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The Basics: Vacuum Forming

During the thermoforming process, plastic sheets have heat applied to them which makes them malleable, so you can form the plastic into different shapes that stay solid when cooled. The shapes are made by putting them around the mould, and to get a smooth finish and professional result, a vacuum is used that sucks the extra air out that sits between the plastic and the mould. The name for this variant of thermoforming is vacuum forming.

During the vacuum forming process, a sheet of plastic is heated to a high temperature and placed onto a single surface mould where it is formed into a shape. The mould is held onto the plastic by a vacuum that keeps it securely in place. The way the shape is formed is because the mould creates a layer that means the plastic cannot get fully drawn to the surface. The range of different products you could make from vacuum forming is endless.

You can use vacuum forming to make product packaging, the casing of speakers and it even extends to bigger products such as car dashboards. The beauty of it is that a variety of different products can be made from a single piece of plastic. It’s a highly specialised technique to be able to vacuum form.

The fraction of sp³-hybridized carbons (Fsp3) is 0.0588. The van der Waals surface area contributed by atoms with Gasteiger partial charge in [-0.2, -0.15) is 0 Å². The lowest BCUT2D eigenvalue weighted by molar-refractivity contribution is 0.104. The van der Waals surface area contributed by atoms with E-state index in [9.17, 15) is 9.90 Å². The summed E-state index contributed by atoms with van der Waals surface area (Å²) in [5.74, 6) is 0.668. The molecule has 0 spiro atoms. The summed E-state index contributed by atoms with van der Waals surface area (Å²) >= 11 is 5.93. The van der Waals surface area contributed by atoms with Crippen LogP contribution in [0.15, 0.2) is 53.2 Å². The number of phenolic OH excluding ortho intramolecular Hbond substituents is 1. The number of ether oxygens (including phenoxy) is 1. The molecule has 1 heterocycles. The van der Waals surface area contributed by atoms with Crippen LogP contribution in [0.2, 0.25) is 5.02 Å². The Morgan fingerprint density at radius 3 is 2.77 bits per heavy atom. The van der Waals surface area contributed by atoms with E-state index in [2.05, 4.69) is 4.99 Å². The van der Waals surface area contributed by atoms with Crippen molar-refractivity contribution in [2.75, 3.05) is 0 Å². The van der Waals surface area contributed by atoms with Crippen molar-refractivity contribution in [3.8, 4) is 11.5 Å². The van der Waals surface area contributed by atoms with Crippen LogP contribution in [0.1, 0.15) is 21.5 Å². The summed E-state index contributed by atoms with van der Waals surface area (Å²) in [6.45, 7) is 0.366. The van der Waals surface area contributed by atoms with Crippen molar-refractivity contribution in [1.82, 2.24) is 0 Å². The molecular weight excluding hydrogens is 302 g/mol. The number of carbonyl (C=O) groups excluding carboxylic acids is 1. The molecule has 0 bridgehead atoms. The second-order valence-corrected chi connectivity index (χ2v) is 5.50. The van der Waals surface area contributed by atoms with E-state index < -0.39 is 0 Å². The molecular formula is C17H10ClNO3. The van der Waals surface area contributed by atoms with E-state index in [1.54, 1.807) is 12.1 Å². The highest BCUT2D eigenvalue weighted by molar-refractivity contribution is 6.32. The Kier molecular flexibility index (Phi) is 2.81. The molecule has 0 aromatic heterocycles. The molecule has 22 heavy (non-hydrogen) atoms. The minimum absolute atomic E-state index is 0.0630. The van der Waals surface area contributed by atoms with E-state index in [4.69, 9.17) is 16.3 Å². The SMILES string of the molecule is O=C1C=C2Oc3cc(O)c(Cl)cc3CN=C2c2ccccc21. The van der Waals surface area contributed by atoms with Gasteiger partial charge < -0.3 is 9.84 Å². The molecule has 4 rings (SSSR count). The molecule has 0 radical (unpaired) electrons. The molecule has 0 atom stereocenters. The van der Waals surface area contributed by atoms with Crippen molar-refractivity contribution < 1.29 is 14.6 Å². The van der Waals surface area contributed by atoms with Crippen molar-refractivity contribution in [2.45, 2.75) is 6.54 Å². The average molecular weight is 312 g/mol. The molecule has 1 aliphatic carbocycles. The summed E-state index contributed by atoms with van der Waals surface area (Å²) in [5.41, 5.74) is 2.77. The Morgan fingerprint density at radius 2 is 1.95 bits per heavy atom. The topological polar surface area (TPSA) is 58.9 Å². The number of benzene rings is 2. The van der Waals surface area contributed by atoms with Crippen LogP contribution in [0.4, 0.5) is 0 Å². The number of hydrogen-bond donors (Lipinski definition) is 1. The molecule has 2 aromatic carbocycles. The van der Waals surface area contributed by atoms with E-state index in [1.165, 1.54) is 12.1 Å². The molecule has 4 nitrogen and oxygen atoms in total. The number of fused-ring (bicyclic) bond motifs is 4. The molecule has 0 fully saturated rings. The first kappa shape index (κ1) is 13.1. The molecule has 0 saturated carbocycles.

When designing how your product is going to be vacuum formed, it’s important to take into consideration that a space will have to be left for draft angles so that your product can be easily removed from the mould without any damage and with ease. Also, when the product cools, it shrinks, so this must be thought about too.

A disadvantage to vacuum forming is that it can sometimes leave you restricted to shallower objects, so this may not be the ideal process for every thermoformed product. There are lots of different types of thermoforming, such as plastic thermoforming, press moulding, drape moulding and fabrication.

If you would like to learn more about vacuum forming then it’s a good idea to do some research on the web. Vacuum forming has become more popular recently.